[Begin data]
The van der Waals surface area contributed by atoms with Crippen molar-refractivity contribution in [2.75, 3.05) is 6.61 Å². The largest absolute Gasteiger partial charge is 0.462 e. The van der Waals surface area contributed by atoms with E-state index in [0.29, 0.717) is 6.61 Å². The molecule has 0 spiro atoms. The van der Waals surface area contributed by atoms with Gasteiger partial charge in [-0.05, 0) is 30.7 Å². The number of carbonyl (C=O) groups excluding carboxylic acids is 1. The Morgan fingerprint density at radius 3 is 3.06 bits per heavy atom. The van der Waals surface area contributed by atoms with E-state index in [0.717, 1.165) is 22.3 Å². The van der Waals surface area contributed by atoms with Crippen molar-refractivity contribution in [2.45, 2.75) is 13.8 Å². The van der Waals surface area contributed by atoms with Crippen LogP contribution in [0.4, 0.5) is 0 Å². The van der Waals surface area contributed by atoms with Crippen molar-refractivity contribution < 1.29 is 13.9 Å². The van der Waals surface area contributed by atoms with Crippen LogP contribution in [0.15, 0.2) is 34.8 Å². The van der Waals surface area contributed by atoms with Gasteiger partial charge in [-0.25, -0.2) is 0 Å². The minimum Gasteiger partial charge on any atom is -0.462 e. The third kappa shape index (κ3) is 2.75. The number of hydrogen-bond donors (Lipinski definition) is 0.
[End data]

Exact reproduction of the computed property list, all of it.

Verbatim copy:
The van der Waals surface area contributed by atoms with Crippen molar-refractivity contribution in [2.75, 3.05) is 6.61 Å². The largest absolute Gasteiger partial charge is 0.462 e. The van der Waals surface area contributed by atoms with E-state index in [0.29, 0.717) is 6.61 Å². The molecule has 0 spiro atoms. The van der Waals surface area contributed by atoms with Gasteiger partial charge in [-0.05, 0) is 30.7 Å². The number of carbonyl (C=O) groups excluding carboxylic acids is 1. The Morgan fingerprint density at radius 3 is 3.06 bits per heavy atom. The van der Waals surface area contributed by atoms with E-state index in [0.717, 1.165) is 22.3 Å². The van der Waals surface area contributed by atoms with Crippen molar-refractivity contribution in [2.45, 2.75) is 13.8 Å². The van der Waals surface area contributed by atoms with Crippen LogP contribution in [0.4, 0.5) is 0 Å². The van der Waals surface area contributed by atoms with Crippen molar-refractivity contribution < 1.29 is 13.9 Å². The van der Waals surface area contributed by atoms with Crippen LogP contribution in [0.15, 0.2) is 34.8 Å². The van der Waals surface area contributed by atoms with Gasteiger partial charge in [-0.25, -0.2) is 0 Å². The minimum Gasteiger partial charge on any atom is -0.462 e. The third kappa shape index (κ3) is 2.75. The number of hydrogen-bond donors (Lipinski definition) is 0.